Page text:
A Walk for a Wet and Windy Day?

I have sometimes wondered if I should write a guidebook of walks to do on days with poor weather. Walks without exposed summits and ridges that you might be blown off by high winds or on which you battle gusts that make it impossible to go in a straight line. Walks without paths that turn into quagmires in heavy rain. Walks that have points of interest within a few metres for when low level cloud means there is no chance of a stirring view across a valley. Although I have not put a single word on paper for this imagined guidebook, I have got a mental list of walks I can do on wet and windy days. Last week I tried out a new walk that I was thinking would be a good addition to this list.

Huts used by the University of Leeds in its Haverah Park experiment on the Scargill Reservoir access road. Menwith Hill and the Knabs Ridge wind farm are in the distance.

The weather forecast for the Yorkshire Dales described itself as having high uncertainty, but seemed to have quite a lot of certainty that the day on which I was going on my walk would involve cold, strong winds and heavy rain. I therefore looked for an interesting walk that was either low or sheltered, and perhaps far enough from the Dales to avoid the worst of the weather. I found a walk that fitted that description in the Harrogate and Ilkley guidebook from the Walking in Yorkshire series of books. The walk was a loop from the Forestry England car park at Stainburn Moor that took in reservoirs, the remains of a castle, woods, and a bouldering venue I’d not been to. It seemed like a good bet, but ended up not being as enjoyable as I had hoped.

The first stretch of the walk involved a slightly unpleasant walk along a road. There were few cars travelling along it that day, but the cars that were on the road took advantage of their small number to move fast. I did the same and quickly got to a long and straight access road down to Scargill Reservoir. This was a relaxing amble through open moor land, with wide views and curlews calling out every few minutes. There was a strange juxtaposition between this and the golf ball like radomes of Menwith Hill military base and Knabs Ridge windfarm in the distance. 

Scargill Reservoir.

The access road took me past rundown sheds of greyed wood from the Haverah Park experiment– a Leeds University cosmic ray air shower detection array that was switched off in 1987. Peering through the windows of the sheds I could make out bits of equipment and furniture covered in dust. Sitting on the window ledge by the main door was an unopened envelope on which was written a warning that the recipient was about to get their electricity cut off. The cold wind encouraged me to keep moving, and I left the wind behind as I walked past Scargill Reservoir.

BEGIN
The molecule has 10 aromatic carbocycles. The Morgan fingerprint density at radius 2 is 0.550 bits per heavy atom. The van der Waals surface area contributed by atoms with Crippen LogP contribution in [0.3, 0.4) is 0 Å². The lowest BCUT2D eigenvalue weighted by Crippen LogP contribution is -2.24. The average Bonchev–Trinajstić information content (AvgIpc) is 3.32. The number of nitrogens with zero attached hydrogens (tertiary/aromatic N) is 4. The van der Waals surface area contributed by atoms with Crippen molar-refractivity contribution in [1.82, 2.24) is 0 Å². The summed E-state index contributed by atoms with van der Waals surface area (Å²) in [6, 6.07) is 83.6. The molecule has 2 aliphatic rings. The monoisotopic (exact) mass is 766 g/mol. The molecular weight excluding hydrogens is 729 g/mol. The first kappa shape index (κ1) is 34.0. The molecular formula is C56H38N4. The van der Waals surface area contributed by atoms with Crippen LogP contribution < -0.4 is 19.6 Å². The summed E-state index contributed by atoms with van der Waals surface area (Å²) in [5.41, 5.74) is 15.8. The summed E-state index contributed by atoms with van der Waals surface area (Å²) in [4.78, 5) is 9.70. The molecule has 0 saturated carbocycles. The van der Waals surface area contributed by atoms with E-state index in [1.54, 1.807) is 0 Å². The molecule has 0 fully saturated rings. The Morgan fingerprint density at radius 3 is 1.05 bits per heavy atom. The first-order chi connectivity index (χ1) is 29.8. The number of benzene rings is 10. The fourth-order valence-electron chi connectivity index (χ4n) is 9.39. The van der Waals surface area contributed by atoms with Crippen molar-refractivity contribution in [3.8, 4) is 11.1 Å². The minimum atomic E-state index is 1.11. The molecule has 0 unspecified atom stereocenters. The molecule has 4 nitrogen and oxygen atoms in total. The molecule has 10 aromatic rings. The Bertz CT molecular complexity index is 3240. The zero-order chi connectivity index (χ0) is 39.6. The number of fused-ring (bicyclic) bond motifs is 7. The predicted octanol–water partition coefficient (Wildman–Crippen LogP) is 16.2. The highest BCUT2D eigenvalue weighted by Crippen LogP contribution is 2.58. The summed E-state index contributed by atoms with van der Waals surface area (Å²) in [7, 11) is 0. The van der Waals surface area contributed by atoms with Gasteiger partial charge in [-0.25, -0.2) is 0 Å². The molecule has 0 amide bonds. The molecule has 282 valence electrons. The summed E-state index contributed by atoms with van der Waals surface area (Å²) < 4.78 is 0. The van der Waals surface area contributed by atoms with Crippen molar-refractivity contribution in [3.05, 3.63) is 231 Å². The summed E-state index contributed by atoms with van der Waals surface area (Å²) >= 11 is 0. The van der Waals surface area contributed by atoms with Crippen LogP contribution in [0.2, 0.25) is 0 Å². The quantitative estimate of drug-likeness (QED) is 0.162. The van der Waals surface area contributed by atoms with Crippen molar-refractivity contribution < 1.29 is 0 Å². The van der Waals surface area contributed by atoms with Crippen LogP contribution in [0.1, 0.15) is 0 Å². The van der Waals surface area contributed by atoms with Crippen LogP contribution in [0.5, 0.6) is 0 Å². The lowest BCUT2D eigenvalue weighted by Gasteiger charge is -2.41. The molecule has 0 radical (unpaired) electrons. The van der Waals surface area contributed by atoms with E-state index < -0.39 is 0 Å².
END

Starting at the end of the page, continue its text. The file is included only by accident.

The walk took the access road as it skirted the side of the reservoir and then descended a small, pretty, wooded valley by Scargill Beck. I then took a sharp turn out of the woods to go up a field to Long Liberty Farm. Ewes with young lambs stared hard at me. This was the first time that a sheep ever growled at me. I didn’t even know that was possible. A noise somewhere between a bahh and a grrr that was made by a ewe standing rigid and firm, while one lamb hid under it and the other lay sleeping a few metres away. I kept my distance and moved slowly past them.

Ewes and lambs at Long Liberty Farm.

The route left the farm behind to follow the edge of a plantation. This sat above what my map and the signs said was Beaver Bank Reservoir, but which seemed to be devoid of water while being full of grass and young trees. I stopped for a snack in a pretty location by a gatepost dated 1710. A herd of deer and a hare went by while I ate my cereal bar, and the sun came out. Those few minutes were a highlight of the walk.

A gate post, dated 1710, on the path to John o’Gaunt’s Reservoir.

The path rose gently up to John O’Gaunt’s Reservoir. This small lake curves around a bend in gentle valley surrounded by farmland. One of the sections of stone wall that makes up the ruins of John O’Gaunt’s Castle was just visible on the top of a spur overlooking the water. John O’Gaunt (AKA John of Gaunt) was born in 1340 and died in 1399. He was the son of King Edward III, the father of King Henry IV, and the Duke of Lancaster. John O’Gaunt was also Lord of the Manor of Knaresborough. The area I was walking through would once have been part of the Forest of Knaresborough – a giant, royal hunting forest. The Castle had been a hunting lodge during that time.